Oscar Gonzáles (writer)

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Oscar Gonzáles
Born ??
Puerto Cortes, Honduras
Nationality Honduran
Occupation writer (poet)

Oscar Gonzales is an author and poet born in Puerto Cortes, Honduras. He has published five books in the areas of literature and the social sciences and has received literary awards from Yale University.[1] Lauded by the Mexican poet and intellectual José Emilio Pacheco as "the rise of a fresh and unique young voice," Oscar Gonzales studied under Yale's eminent literary critics Harold Bloom, Manuel Durán, and Roberto González-Echevarría.[2] He has a combined B.A. in Latin American studies (history, economics and literature) and B.A./M.A. in Latin American literature from Yale University, and in 1991 he became the first undergraduate to win Yale's Theron Rockwell Field Prize for his anthology of poems Donde el plomo flota (Where Lead Floats). He currently resides in Washington DC with his wife and three children. Durán classifies Gonzales's work with that of Nobel Prize winner Pablo Neruda "because of the amplitude of his poetry's horizons, the strength and firmness of its voice, and the 'intimist' and cosmic sensuality of his love poetry. Eroticism and panoramic vision of nature are characteristics that unite the two poets, together with an interest in the themes of liberty and the disdain of oppression, injustice, tyranny."[3]

Biography[edit]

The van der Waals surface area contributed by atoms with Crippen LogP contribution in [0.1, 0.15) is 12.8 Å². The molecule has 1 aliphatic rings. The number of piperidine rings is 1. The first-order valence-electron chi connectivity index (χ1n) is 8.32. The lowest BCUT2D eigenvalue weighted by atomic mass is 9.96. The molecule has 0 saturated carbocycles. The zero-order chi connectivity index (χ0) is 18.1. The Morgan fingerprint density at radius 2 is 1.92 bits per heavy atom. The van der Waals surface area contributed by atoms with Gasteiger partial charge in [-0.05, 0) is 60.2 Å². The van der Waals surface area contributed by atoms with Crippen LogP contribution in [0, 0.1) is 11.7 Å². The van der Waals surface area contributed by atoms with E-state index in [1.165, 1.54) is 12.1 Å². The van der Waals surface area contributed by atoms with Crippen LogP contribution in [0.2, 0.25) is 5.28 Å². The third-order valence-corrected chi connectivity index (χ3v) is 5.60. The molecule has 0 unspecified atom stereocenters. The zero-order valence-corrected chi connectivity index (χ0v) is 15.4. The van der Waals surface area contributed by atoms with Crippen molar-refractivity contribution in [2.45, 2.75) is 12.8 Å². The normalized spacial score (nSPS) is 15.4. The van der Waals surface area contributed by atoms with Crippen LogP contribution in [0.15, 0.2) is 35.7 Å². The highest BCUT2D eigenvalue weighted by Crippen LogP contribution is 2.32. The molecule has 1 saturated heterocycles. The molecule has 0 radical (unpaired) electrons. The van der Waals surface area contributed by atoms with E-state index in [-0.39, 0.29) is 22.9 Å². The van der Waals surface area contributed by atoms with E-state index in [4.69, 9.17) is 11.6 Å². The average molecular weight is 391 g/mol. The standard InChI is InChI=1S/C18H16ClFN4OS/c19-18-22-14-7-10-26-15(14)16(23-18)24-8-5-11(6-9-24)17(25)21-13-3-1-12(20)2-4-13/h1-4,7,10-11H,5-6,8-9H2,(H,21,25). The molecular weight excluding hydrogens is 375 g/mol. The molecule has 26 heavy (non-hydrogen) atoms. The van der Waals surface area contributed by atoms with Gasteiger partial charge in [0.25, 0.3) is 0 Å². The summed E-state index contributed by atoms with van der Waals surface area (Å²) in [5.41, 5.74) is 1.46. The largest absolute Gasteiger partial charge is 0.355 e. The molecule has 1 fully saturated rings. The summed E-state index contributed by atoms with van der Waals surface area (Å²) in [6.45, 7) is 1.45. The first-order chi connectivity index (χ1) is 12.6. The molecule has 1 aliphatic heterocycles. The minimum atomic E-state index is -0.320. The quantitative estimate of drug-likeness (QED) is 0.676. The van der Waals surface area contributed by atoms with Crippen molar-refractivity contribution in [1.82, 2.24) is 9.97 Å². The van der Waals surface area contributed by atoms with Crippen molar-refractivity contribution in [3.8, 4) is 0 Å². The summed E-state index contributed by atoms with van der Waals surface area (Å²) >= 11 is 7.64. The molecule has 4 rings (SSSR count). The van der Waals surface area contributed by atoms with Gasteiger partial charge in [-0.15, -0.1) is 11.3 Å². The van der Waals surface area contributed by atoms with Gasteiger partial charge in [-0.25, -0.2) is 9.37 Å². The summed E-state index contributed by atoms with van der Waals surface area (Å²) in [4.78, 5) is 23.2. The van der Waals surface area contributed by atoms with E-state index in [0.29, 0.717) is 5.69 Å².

Gonzales grew up on the north coast of Honduras in the city of Puerto Cortes, one of the largest harbors in Central America. His father was a union organizer for the transnational banana dockworkers union and was persecuted politically for his activities. Although his parents only completed basic schooling, they invested in their children’s education. Gonzales attended the Saint John’s Bilingual School in Puerto Cortes, a grammar school supported by Episcopalian missionaries.[4] At age 14 he was awarded a scholarship to attend the Kent School, a New England Boarding School in Kent, Connecticut. He was accepted to attend Yale University. While attending Yale, Oscar was awarded the Theron Rockwell Field Prize for his 35-page book titled “Donde El Plomo Flota" ("Where Lead Floats"), and became the first undergraduate in Yale history to receive the award. Written in Spanish, the work satirizes social and political realities of his native Honduras and Latin America in general. The committee of judges for the Theron-Rockwell prize "was most impressed with the originality of the work and the powerful poetic voice mastered". His political writings reflect the immense sense of loss and frustration he feels about his country's present economic and political struggles. According to an interview in the Yale Daily News, "through his writing he hopes to lessen the antipathy toward Honduras and awaken a social consciousness". At Yale Gonzales studied under Yale's Harold Bloom, Manuel Durán, and Roberto González-Echevarría.